‘Viking Grace’ sets sail

2018-04-15T06:35:57+00:00 April 15th, 2018|Technology|

The large ropax ‘Viking Grace’ has become the only passenger ship in the world equipped with a rotor sail to harness wind power for propulsion.

Developed by Finnish clean technology and engineering company Norsepower Oy Ltd, the rotor sail solution will cut fuel consumption and reduce carbon emissions by up to 900 tonnes annually.

Viking Line started to operate the ‘Viking Grace’ on wind-assisted voyages between Turku (Finland) and Stockholm (Sweden) on 12th April, 2018.

The cylindrical rotor sail unit installed on the ferry is 24 m in height and 4 m in diameter, and is a modernised version of the Flettner rotor; a spinning cylinder that uses the Magnus effect to harness wind power to propel a ship.

The system is fully automated and senses whenever the wind is strong enough to deliver fuel savings, at which point the rotors start automatically – optimising crew time and resource.

In operation since 2013, ‘Viking Grace’ is among the most environmentally friendly passenger ships in the world, as it is fuelled with LNG and has very low emissions and noise levels.

Commenting on the partnership, Jan Hanses, CEO, Viking Line, said: “This is a great day for us. As an Åland shipping company, we rely on the sea for our livelihood so it’s of prime importance for us to promote the well-being of the marine environment. We want to pioneer the use of solutions that reduce the environmental load.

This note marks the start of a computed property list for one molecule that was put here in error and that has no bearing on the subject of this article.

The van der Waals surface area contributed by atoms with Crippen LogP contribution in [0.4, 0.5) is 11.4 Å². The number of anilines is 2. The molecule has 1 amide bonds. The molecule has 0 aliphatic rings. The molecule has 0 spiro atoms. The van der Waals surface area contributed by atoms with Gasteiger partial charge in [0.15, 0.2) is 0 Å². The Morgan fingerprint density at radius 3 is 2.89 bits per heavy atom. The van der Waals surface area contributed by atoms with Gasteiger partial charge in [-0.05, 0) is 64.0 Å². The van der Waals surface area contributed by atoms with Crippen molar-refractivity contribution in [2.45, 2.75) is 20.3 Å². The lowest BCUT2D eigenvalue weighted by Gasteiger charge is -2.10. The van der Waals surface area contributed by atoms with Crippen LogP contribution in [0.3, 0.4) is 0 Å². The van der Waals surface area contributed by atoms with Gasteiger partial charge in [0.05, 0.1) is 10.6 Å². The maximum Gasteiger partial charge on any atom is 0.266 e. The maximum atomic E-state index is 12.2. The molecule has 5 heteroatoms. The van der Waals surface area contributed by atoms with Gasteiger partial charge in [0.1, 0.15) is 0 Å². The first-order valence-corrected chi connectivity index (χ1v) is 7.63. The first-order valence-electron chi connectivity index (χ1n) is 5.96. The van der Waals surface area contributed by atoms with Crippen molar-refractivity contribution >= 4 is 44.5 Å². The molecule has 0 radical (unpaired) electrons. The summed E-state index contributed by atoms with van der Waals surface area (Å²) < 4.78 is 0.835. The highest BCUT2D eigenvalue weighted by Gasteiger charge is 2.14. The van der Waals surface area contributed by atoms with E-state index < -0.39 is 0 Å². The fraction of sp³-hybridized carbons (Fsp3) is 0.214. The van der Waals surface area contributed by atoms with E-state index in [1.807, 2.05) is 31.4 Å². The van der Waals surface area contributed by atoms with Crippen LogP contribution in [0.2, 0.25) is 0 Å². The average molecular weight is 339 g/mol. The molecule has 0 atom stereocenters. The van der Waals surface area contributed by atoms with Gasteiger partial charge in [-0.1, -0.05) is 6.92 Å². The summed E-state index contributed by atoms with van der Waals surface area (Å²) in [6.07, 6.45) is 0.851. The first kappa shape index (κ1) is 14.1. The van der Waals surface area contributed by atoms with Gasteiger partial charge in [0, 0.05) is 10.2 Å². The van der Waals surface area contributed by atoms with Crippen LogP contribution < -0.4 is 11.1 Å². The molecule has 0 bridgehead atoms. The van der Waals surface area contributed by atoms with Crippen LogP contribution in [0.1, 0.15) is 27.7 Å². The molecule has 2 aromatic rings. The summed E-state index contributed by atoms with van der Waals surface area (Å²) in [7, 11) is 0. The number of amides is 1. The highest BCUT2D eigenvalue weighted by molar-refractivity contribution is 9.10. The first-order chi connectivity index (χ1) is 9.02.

“Based in Finland, Norsepower has developed a world-class mechanical rotor sail solution that will reduce fuel consumption. We are proud of the fact that our ‘Viking Grace’ will be the first passenger ship in the world to benefit from this innovative solution,” he said.

The basic design and idea of the Flettner rotor was conceived nearly a century ago. However, with the rise of environmental regulations, the concept of rotor sails has gained interest in the global maritime community. This is further enhanced by the advancements in manufacturing, material and technological solutions.

Tuomas Riski, Norsepower CEO, said: “For Norsepower, it’s an honour to contribute to making the ‘Viking Grace’ even more environmentally-friendly by means of our novel rotor sail technology. The last traditional windjammers in the world were owned and operated by shipping companies based in Åland, so it’s only fitting that Åland-based Viking Line should be a forerunner in launching modern auxiliary sail technology.

“Viking Line and Norsepower have collaborated in an excellent manner in retrofitting the rotor sail solution on the ‘Viking Grace’, and the completion of this project is a great moment for all those involved,” he said.

In addition to the installation on board the ‘Viking Grace’, Viking Line will also install two Norsepower rotor sails on board a newbuilding cruise ferry vessel, which is currently being built in China and due to be operational in 2020.